A ruling by the 6th Circuit Federal Court in Michigan last week gave police nationwide the authority to shoot a dog if it moves or barks when officers enter a home.
The decision stems from a 2013 incident in Michigan where police shot and killed two dogs while executing a search warrant looking for drugs inside the home of Mark and Cheryl Brown. Following the incident, the Browns filed a petition with the court to hold the officers and city of Battle Creek responsible for the deaths of their dogs.
One officer testified that he shot the first dog after it “had only moved a few inches” in a movement that he considered to be a “lunge.” The dog then ran away from the officer to the basement, where it was shot again and killed.
The second dog was shot in the Brown’s basement after it was simply barking at the police, court documents said. The officer “testified that after he shot and killed the first dog, he noticed the second dog standing about halfway across the basement,” the court’s opinion explained. “The second dog was not moving towards the officers when they discovered her in the basement, but rather she was ‘just standing there,’ barking and was turned sideways to the officers.” The same officer shot the dog twice before a second officer “didn’t want to see it suffer,’ so he put her out of her misery and fired the last shot,” killing her.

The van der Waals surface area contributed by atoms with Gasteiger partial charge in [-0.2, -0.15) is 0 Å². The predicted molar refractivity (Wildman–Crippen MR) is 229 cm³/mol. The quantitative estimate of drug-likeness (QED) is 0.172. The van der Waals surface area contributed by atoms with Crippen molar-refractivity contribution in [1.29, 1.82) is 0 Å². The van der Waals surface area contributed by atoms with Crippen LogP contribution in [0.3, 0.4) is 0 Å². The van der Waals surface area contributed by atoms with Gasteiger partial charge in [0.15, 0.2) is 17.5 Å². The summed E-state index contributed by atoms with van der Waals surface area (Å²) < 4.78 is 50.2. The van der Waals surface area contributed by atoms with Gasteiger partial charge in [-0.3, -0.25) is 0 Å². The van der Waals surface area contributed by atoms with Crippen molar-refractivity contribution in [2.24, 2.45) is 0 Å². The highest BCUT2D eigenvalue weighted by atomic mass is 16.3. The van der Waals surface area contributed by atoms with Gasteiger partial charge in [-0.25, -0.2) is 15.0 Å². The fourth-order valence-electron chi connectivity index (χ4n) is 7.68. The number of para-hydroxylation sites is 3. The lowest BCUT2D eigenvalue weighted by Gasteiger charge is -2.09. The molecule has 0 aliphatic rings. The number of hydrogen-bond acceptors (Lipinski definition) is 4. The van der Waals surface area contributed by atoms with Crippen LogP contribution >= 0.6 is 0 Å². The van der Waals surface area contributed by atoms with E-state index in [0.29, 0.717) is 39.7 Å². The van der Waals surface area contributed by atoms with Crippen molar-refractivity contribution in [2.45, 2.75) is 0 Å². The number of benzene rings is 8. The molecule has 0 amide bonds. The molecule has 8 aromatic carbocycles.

“Given the totality of the circumstances and viewed from the perspective of an objectively reasonable officer, the dog poses an imminent threat to the officer’s safety,” Judge Eric Clay wrote in the decision. “The standard we set out today is that a police officer’s use of deadly force against a dog while executing a search warrant to search a home for illegal drug activity is reasonable under the Fourth Amendment when…the dog poses an imminent threat to the officer’s safety.”
According to court documents (below), the ruling allows “for the fact that police officers are often forced to make split-second judgments.”
View the court documents here:
Court documents noted that the officers were aware, by a “Beware of Dogs” sign posted outside the home, verbally from the dogs’ owner, and by personally witnessing the dogs through a window before entering, that at least two dogs were present inside the home.
According to court documents, federal courts have also ruled that the “unreasonable killing of a dog” does constitute a “destruction of property” under the Fourth Amendment.
Still, in this case, the court sided with the officers.